It’s been a tough year for farming across the country. While drought and forest fires destroyed crops in California, Hudson Valley farmers lost many fruits and vegetables at harvest due to an extremely wet spring.
But pioneering environmental architect Michael McDonough has a plan that could not only insulate growers from the whims of Mother Nature, but also create thousands of jobs. His enterprise, Tongore Brook Farm, located on his 30-acre property in Stone Ridge, is the prototype.
The farm is housed within an 18-feet-tall, 3,000-square-foot greenhouse near McDonough’s home on a heavily wooded, rocky Catskills slope, 900 feet above sea level—not the most viable site for an intensive agricultural venture. But this four-season greenhouse is a feat of engineering: It runs on 10 percent of the energy of a conventional facility and can produce 25,000 to 30,000 pounds annually. After three years of crop testing by experienced growers, McDonough took over the growing in 2016 and began producing certified-organic microgreens and specialty crops for chefs and local grocery stores. Tongore Brook Farm’s microgreens are sold at local Hannaford and ShopRite stores, Emmanuel’s Marketplace in Stone Ridge, Peter’s Market in Napanoch, Adam’s Fairacre Farms, and Mother Earth’s Storehouse in Kingston.
“Greenhouses of this sort would normally get to 140 degrees or higher [in the summer], which would make it virtually impossible to run them, unless you put a lot of energy into it—big, big air conditioners, big fans,” says McDonough, a longtime Ulster County resident whose practice is based in New York City. “Cooling and, in particular, dehumidification, takes four times more energy on average than heating. So, in the summer, that gets to be problematic.” Humidity is not only expensive to control but also dangerous for plants, he explains, as too much moisture causes disease.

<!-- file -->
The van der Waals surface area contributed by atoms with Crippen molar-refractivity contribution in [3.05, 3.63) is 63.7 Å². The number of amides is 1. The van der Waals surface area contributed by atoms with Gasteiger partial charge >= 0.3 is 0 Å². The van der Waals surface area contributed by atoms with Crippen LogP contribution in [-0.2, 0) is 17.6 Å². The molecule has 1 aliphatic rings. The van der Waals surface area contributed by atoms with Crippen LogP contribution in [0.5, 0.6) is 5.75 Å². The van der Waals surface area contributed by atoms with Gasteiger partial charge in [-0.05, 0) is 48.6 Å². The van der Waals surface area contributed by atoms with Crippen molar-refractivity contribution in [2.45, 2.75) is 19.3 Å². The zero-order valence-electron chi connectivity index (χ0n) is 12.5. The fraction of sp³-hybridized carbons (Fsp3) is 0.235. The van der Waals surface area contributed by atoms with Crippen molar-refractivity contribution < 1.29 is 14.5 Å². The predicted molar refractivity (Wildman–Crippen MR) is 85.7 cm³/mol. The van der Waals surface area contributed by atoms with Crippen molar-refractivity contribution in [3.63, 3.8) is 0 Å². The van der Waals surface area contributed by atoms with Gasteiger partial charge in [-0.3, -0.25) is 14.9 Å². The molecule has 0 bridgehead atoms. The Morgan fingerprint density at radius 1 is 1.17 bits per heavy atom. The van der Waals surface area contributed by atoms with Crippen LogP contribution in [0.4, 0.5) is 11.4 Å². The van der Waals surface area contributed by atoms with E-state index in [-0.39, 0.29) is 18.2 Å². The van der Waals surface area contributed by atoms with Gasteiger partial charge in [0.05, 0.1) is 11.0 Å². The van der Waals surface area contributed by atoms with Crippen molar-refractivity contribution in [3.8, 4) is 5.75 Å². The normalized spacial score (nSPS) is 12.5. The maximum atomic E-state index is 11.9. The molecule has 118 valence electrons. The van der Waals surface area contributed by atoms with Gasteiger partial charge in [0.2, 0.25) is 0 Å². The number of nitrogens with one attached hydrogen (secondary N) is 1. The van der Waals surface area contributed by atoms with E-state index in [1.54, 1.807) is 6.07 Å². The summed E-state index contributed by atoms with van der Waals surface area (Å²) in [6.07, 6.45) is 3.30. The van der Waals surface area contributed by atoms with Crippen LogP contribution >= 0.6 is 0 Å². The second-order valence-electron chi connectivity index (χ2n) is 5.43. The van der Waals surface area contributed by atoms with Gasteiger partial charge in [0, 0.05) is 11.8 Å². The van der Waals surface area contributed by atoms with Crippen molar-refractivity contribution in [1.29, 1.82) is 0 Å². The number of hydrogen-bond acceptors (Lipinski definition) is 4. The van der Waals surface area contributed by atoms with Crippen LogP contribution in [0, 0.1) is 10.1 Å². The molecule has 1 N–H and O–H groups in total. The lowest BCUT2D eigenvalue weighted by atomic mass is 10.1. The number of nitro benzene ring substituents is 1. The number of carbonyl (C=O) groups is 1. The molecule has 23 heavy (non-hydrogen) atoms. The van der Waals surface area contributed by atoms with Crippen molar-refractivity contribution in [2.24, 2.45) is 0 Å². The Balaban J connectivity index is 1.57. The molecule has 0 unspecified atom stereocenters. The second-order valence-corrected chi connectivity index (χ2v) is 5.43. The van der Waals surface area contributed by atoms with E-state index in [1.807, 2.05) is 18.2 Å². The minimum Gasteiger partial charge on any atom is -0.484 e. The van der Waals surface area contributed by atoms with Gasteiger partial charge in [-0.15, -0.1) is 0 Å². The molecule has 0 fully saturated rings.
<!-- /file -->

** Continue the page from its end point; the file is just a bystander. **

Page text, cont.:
The majority of cooling systems, from AC units to refrigerators, rely on compressors, which use a tremendous amount of energy. Determined to avoid the cost and negative environmental impact of using a standard cooling system, McDonough, a self-taught engineer, decided to invent something new. In 2006, he applied for a grant from the New York State Energy and Research Development Authority (NYSERDA) to develop a compressor-less system for cooling and dehumidification.
The magic of McDonough’s system is housed in a small, hangar-like building that sits near the greenhouse between two well caps. This little building’s roof supports a 1,200-square-foot solar array that enables Tongore Brook Farm to run a net-zero energy operation. The outbuilding also houses McDonough’s proprietary tech cluster.
Inside the hangar, a panel of PVC and copper pipes, filters, valves, and meters takes up an entire wall. In the middle of the near-symmetrical arrangement is a small, inconspicuous metal box—the plate heat exchanger.
At the heart of the two-stage, closed-loop system is a basic law of physics: hot goes to cold. Cold water passes through coils in the greenhouse floor, which pulls heat out of the air. After circulating, the warmed water passes into the hangar, transferring its heat load to cold groundwater through the exchanger, and then returns, cooled, to the greenhouse. Only on the hottest days of the year does a high-efficiency backup compressor kick in to cool the groundwater a few extra degrees.
The greenhouse system has taken layer after layer of tweaking. “I have always tried to innovate in all the [areas] I’ve worked in,” McDonough says. “I had to learn plant science and biology and soil microbiology and composting microbiology because I have to understand the temperature and impact of all the different processes.”
With quickly producing microgreens, McDonough can turn a square foot of greenhouse space around in less than a week, meaning each of the 20 beds has the capacity to generate up to $25,000 worth of produce a year. And if McDonough installed two-level beds—which he calls “a modest vertical farming methodology”—he could increase his yield by 50 percent.
While the initial setup costs for a facility like McDonough’s are steep, the potential return could be a huge stimulus for the region’s economy. “The big-picture goal is to develop four-season farming for the Northeast to provide year-round food and jobs,” McDonough says—and not just jobs for farmers, but also engineering and tech positions for building and maintaining microgreen-growing facilities.
To that end, he is pursuing both private equity and community-based funding to develop a commercial greenhouse in the Kingston area that would use the same technology as Tongore Brook Farm but on a much larger scale. McDonough’s envisioned 30,000-square-foot facility could create 10 to 20 year-round jobs, with the potential to gross around $5 million per year. Although the project’s details are still under wraps, he hopes to see the facility open within the next two years. If all goes well, this next greenhouse may mark the start of a new chapter of the region’s agricultural legacy.